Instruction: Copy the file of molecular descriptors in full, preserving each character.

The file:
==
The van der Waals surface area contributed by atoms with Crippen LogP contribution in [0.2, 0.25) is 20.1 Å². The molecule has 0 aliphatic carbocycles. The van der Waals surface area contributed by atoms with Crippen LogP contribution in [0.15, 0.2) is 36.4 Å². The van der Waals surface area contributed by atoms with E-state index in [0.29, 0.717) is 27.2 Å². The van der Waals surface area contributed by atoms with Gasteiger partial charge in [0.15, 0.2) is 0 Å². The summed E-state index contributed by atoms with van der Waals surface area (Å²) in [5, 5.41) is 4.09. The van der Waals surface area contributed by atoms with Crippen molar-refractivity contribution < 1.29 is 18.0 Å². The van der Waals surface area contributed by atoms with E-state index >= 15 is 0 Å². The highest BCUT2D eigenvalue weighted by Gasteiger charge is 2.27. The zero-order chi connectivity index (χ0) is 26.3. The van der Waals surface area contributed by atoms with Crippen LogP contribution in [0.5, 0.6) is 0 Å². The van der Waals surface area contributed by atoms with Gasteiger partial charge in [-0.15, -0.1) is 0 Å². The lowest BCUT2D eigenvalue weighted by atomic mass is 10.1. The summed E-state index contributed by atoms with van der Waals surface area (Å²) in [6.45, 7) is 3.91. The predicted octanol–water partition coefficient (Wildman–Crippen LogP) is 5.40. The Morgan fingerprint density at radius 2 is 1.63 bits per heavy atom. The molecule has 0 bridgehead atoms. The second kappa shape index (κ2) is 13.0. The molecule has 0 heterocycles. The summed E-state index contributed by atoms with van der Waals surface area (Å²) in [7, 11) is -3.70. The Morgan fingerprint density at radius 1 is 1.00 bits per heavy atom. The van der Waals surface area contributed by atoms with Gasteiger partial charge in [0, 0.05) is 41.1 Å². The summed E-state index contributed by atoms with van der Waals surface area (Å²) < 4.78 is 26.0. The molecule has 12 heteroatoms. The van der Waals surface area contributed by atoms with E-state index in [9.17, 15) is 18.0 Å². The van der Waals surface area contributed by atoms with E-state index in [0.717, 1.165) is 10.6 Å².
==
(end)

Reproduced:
The van der Waals surface area contributed by atoms with Crippen LogP contribution in [0.2, 0.25) is 20.1 Å². The molecule has 0 aliphatic carbocycles. The van der Waals surface area contributed by atoms with Crippen LogP contribution in [0.15, 0.2) is 36.4 Å². The van der Waals surface area contributed by atoms with E-state index in [0.29, 0.717) is 27.2 Å². The van der Waals surface area contributed by atoms with Gasteiger partial charge in [0.15, 0.2) is 0 Å². The summed E-state index contributed by atoms with van der Waals surface area (Å²) in [5, 5.41) is 4.09. The van der Waals surface area contributed by atoms with Crippen molar-refractivity contribution < 1.29 is 18.0 Å². The van der Waals surface area contributed by atoms with E-state index >= 15 is 0 Å². The highest BCUT2D eigenvalue weighted by Gasteiger charge is 2.27. The zero-order chi connectivity index (χ0) is 26.3. The van der Waals surface area contributed by atoms with Crippen LogP contribution in [0.5, 0.6) is 0 Å². The van der Waals surface area contributed by atoms with Gasteiger partial charge in [-0.15, -0.1) is 0 Å². The lowest BCUT2D eigenvalue weighted by atomic mass is 10.1. The summed E-state index contributed by atoms with van der Waals surface area (Å²) in [6.45, 7) is 3.91. The predicted octanol–water partition coefficient (Wildman–Crippen LogP) is 5.40. The Morgan fingerprint density at radius 2 is 1.63 bits per heavy atom. The molecule has 0 bridgehead atoms. The second kappa shape index (κ2) is 13.0. The molecule has 0 heterocycles. The summed E-state index contributed by atoms with van der Waals surface area (Å²) in [7, 11) is -3.70. The Morgan fingerprint density at radius 1 is 1.00 bits per heavy atom. The van der Waals surface area contributed by atoms with Gasteiger partial charge in [0, 0.05) is 41.1 Å². The summed E-state index contributed by atoms with van der Waals surface area (Å²) < 4.78 is 26.0. The molecule has 12 heteroatoms. The van der Waals surface area contributed by atoms with E-state index in [9.17, 15) is 18.0 Å². The van der Waals surface area contributed by atoms with E-state index in [0.717, 1.165) is 10.6 Å².